DL: “My home town of Detroit in fact!” (laughs)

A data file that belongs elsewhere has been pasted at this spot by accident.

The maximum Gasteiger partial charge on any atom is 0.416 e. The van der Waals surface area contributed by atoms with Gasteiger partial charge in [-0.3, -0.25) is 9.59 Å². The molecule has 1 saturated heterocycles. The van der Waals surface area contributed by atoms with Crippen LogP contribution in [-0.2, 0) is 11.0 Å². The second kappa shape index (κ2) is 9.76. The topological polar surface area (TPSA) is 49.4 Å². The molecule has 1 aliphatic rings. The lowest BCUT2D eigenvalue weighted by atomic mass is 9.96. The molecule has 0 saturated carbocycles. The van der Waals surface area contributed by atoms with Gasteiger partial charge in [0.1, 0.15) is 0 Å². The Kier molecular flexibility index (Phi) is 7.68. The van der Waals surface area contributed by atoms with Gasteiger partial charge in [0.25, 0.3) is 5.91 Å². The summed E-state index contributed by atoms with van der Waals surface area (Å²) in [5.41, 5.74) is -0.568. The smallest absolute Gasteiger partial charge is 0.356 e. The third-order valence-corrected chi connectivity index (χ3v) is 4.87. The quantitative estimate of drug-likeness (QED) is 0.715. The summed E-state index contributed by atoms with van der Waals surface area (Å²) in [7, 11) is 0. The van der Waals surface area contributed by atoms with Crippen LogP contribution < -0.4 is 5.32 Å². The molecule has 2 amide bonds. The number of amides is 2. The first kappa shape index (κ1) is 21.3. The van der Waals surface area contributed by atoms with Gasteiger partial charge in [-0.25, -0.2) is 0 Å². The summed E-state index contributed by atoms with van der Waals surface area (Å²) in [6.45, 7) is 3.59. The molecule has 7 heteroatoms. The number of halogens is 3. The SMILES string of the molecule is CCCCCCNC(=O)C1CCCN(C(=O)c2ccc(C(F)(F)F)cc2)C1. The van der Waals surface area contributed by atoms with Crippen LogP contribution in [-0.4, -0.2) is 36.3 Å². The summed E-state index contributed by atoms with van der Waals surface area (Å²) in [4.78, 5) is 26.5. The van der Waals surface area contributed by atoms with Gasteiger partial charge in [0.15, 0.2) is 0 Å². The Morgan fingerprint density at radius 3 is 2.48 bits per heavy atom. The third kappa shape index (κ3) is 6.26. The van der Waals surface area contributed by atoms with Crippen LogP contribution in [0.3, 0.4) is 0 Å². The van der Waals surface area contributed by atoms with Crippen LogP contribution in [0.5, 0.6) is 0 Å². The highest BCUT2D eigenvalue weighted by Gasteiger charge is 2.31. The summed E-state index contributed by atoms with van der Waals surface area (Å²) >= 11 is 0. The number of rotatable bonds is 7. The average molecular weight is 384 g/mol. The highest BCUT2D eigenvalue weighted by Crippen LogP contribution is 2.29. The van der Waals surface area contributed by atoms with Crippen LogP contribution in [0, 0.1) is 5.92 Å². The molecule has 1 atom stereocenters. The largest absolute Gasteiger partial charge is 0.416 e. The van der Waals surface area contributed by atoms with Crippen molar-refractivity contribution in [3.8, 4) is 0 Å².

RG: “Right. And he is known for Kid Rock and Uncle Kracker and all that but when we met him, and as unlikely a choice as it might seem, you see he is this huge black guy and we are not! He just opened his mouth and said the most amazing things on our first meeting. He said, ‘I grew up in Detroit but I love Rock and Roll so don't stereotype me!’ He also said, ‘I love Deep Purple and I really think that I can bring DP back to that sound because that was a sound that I loved.’ When you are in a band it is sometimes hard to recognize who you are and what your character is and with a band that has a past you also want to be careful not to parody yourself. You don't want to become your own cliché. Unconsciously, I think, we were trying to do that, to progress and go on and be different and he (Bradford) was the one that actually gave us the courage to not disrespect the past, to live up to the past and to play the way that we do naturally. He said, ‘There is no secret to the sound of Deep Purple, it is just the way you play, that is it - so just do it!’ He actually gave us the courage to do that and that is why I think this album sounds like a throwback to the seventies if you like. He was also very good at cracking the whip and making us do it really quick. It is difficult to crack the whip when you are in the band but he did have the authority and everyone trusted him and everyone got on with him great. He is a very intelligent and very funny man - good company. The reason that the album sounds fresh, to my mind, is that we did it quickly. There was no second guessing, there was no, ‘Well maybe we can do this better,’ or ‘Oh, lets have a second take.’ It was like, bang-bang-bang and it was done. To me that is what gives it a vitality that the last album lacked so I am very happy that we got Michael in as a producer.”